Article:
nep-ias New Economics Papers
on Insurance Economics
Issue of 2015‒03‒27
two papers chosen by
Soumitra K. Mallick
Indian Institute of Social Welfare and Business Management

  1. Claims reserving with HGLM By Alicja Wolny-Dominiak
  2. Should a skeptical portfolio insurer use an optimal or a risk-based multiplier? By Maxime Bonelli; Daniel Mantilla-Garcia

  1. By: Alicja Wolny-Dominiak (University of Economics in Katowice)
    Abstract: We consider the problem of estimating IBNR (Incurred But Not Reported) loss reserves in non-life insurance. The literature proposes a wide variety of methods to estimate IBNR reserves, mostly based on the chain-ladder approach (Mack, 1993). In this paper we focus on two methods, in which unobservable risk parameters U=(U1,...,Uk)' are taken into account. Firstly, we propose HGLM model based in GLM loss reserving (Wüthrich and Mertz, 2008), where conditional inceremental payments (resonse variables) taken form loss triangle follow the distribution of an exponential dispersion family. Secondly, we modify the CapeCode method which uses the grow curve modelling (Clark, 2003). This method is based on two-stage estimation of the expected amount of loss to emerge: the estimation of the ultimate loss by year and the estimation of the pattern of loss emergence. As the pattern of loss to emerge, log-logistic and Weilbull growth curves are assumed. We imply another form of the growth curve and we add random effect yield the hierarchical model like in (Guszcza, 2008). Treating the ultimate losses in accident years as repeated measurements allows us to model parameters that determine the pattern of loss emergence in separately sub-models.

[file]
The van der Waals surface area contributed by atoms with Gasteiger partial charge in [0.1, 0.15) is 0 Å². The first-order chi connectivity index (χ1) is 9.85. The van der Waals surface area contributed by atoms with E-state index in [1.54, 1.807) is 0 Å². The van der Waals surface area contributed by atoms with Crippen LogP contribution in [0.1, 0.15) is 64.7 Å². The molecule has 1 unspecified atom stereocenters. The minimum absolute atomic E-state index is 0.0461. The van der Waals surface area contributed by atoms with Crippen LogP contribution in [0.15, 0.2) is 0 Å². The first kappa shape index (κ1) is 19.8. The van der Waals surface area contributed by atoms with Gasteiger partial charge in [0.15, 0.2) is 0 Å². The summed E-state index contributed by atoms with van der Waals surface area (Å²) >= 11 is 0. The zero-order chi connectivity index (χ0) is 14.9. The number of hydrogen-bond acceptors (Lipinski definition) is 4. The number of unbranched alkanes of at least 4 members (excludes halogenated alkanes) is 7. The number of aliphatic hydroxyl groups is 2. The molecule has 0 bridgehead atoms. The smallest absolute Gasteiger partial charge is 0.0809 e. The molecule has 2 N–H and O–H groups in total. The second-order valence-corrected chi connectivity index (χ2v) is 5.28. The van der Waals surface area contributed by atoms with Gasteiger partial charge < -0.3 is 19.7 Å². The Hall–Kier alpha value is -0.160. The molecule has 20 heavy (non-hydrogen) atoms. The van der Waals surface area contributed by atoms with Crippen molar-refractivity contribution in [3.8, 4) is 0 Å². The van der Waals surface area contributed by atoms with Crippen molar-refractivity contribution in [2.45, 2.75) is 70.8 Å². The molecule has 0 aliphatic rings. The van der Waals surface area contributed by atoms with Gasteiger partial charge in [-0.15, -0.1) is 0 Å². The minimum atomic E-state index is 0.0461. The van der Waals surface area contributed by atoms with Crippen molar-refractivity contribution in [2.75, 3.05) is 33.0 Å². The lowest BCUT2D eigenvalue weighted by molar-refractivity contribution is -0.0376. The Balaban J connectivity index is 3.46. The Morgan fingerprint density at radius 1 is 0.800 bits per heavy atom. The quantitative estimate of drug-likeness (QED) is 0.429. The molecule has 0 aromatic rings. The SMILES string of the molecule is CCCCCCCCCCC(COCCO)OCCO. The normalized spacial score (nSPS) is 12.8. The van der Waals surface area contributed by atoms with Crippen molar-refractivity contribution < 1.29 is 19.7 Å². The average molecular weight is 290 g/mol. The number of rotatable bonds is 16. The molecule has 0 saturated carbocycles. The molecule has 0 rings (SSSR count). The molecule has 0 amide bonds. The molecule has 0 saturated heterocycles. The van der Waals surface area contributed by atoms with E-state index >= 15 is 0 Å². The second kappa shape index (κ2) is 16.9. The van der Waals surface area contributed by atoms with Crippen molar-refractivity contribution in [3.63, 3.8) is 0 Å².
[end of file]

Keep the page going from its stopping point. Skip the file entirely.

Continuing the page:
Keywords: loss reserving, random effect, HGLM, growth curve, R
    JEL: C13 C21 C49
    Date: 2014–12
  2. By: Maxime Bonelli (Inria research centre Sophia Antipolis / Koris International); Daniel Mantilla-Garcia (Edhec-Risk / Koris International)
    Abstract: Following recent evidence of out-of-sample stock market return predictability, the authors aim to evaluate whether the potential benefits suggested by asset allocation theory can actually be captured in the real world using expected return estimates from a predictive system. The question is addressed in the context of an investor maximizing the long-term growth rate of wealth under a maximum drawdown constraint, and compare the optimal strategy using the predictive system with a similar risk-based allocation strategy independent of expected return estimates. The authors find that the risk-based strategy implies nonetheless very variable and relatively high expected returns, and report important potential benefits in using the expected return estimates of the predictive system they used.
    Keywords: financial econometrics, return predictability, asset allocation, portfolio insurance.
    JEL: C58 G17 G11
    Date: 2014–10

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